Federal government posts $14B shortfall in 2018-19

It’s the third straight year of a shortfall larger than $10 billion

Liberal Leader Justin Trudeau makes a campaign stop in St. John’s on Tuesday, Sept. 17, 2019. THE CANADIAN PRESS/Sean Kilpatrick

The federal government ran a $14-billion deficit in 2018-19, according to its latest annual financial report – the third year in a row with a shortfall bigger than $10 billion.

The deficit for the fiscal year that ended March 31 was $900 million smaller than the government projected in last spring’s federal budget, however.

Revenues in 2018-19 expanded by $21 billion — or 6.7 per cent — compared to the previous year, said the report released Tuesday.

The government’s revenue ratio, which is total revenues as a percentage of the size of the economy, increased last year by 15 per cent to reach its highest level since before the financial crisis in 2007-08. The growth in the ratio, which was 14.5 per cent in 2017-18, was mostly due to growth in personal and corporate income tax revenues and other taxes, the report said.

The revenue gain was partially offset by an increase of $14.6 billion — or 4.7 per cent — in program expenses and an increase of $1.4 billion — or 6.3 per cent — in public debt charges.

The 2018-19 deficit follows two straight $19-billion shortfalls, and the annual financial numbers haven’t shown a surplus since 2006-07.

Overall, the federal debt increased to $685.5 billion at the end of 2018-19. The debt-to-GDP ratio — a measure of how burdensome the national debt is — fell to 30.9 per cent from 31.3 per cent in 2017-18, the report shows.

The state of federal finances has already been the subject of political debate during the election campaign as parties argue whether the government should make an effort to balance the federal books — and how quickly.

In the three full fiscal years since the Liberals came to power, the federal government has posted $52 billion worth of shortfalls even though the economy has had a solid run of growth.

The Liberals won the 2015 election on a platform that promised annual deficits of no more than $10 billion and to return to balance by 2019.

After taking office, the Liberals abandoned the pledge and argued even larger deficit-driven investments were needed to improve Canada’s long-term economic growth. The government shifted its focus instead to reducing the net debt-to-GDP ratio each year.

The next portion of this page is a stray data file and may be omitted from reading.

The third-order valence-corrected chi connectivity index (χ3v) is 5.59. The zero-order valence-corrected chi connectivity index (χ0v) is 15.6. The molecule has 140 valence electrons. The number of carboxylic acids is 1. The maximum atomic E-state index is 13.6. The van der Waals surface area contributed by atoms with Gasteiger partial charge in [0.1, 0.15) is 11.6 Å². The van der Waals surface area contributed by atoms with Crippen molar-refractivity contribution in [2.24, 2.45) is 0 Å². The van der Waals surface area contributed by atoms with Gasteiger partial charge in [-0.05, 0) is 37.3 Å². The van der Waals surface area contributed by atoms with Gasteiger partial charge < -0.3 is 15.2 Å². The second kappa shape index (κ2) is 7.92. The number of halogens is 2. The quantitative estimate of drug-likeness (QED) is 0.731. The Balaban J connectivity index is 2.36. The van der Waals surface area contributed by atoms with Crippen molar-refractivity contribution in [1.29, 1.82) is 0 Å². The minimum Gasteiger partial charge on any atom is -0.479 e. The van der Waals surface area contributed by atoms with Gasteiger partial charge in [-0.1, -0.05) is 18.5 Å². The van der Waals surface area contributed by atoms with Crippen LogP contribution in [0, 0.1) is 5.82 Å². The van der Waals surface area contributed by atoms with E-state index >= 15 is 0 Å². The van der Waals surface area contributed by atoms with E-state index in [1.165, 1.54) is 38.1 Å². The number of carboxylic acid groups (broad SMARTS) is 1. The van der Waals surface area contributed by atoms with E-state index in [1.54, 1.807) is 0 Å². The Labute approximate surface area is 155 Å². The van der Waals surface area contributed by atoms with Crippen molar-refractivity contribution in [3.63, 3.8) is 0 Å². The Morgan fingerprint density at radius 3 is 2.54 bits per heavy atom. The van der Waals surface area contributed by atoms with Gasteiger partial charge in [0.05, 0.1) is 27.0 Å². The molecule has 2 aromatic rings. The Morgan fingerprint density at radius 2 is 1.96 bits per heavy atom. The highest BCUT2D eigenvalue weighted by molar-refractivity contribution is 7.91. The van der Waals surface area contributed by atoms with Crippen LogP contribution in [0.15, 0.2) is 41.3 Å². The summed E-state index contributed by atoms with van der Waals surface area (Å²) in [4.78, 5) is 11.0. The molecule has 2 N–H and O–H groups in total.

The Conservatives have long attacked the Liberals for this, accusing them of borrowing today on the backs of future generations.

Ahead of next month’s election, the Liberals have laid out projections calling for five more years of deficits of at least $10 billion.

RELATED: NDP’s Singh seeks urban support with housing billions, avoids deficit questions

Conservative Leader Andrew Scheer is promising to pull Canada out of the red in about five years.

Jagmeet Singh’s NDP, which promised balanced books in each of the last several election campaigns, no longer has a timetable to balance the books. Instead, it’s focusing on lowering the debt-to-GDP each year.

Green Leader Elizabeth May has committed to returning Canada to budgetary balance in five years.

Maxime Bernier’s new People’s Party of Canada is the only political party that’s promised a quick path to balanced books — within two years.

Andy Blatchford, The Canadian Press

Like us on Facebook and follow us on Twitter

Get local stories you won't find anywhere else right to your inbox.
Sign up here

Just Posted

MS Society looks for Nanaimo volunteers to offer peer support

Multiple Sclerosis Society of Canada asks for help with its one-to-one support program

Do-over vote has similar result, 280-unit development in Lantzville going to public hearing

Mayor’s motion to rescind Clark/Medd application’s second reading fails 3-2

Nanaimo asked to get out and hustle for hospice

Nanaimo Community Hospice Society organizing event to replace usual fundraiser hike

Peace ceremony in Nanaimo will be a little different in a pandemic

Hiroshima Day will be observed during the afternoon Aug. 6 at Maffeo Sutton Park

Column: ‘Old normal’ disheartening in time of opportunity

We Charity muddle the result of manipulation of money in achieving worthwhile goals, says columnist

B.C. records 146 new COVID-19 cases through long weekend

More that 28 people tested positive for the virus each day since Friday

Canucks tame Minnesota Wild 4-3 to even NHL qualifying series

J.T. Miller leads Vancouver with goal and an assist

Cyclist in hospital after being hit by load of lumber hanging from truck on B.C. highway

A man is in hospital with broken ribs, punctured lung and a broken clavicle and scapula

COVID-19 vaccine efforts provide hope but no silver bullet to stop pandemic: Tam

There are more than two dozen vaccines for COVID-19 in clinical trials around the world

City of Nanaimo to look at turning NDSS field into mid-size stadium

Parks and rec will begin stakeholder engagement and begin work on a phased plan for improvements

Woman arrested near Nanaimo’s Westwood Lake after road rage incidents

37-year-old woman facing charges including assault, assaulting a police officer, impaired driving

Alberta to require masks at schools this fall, but still no mandate in B.C.

B.C. students are also set to return to classrooms in September

Two people die in propane heated outdoor shower near Princeton

Couple was attending a long weekend gathering

Most Read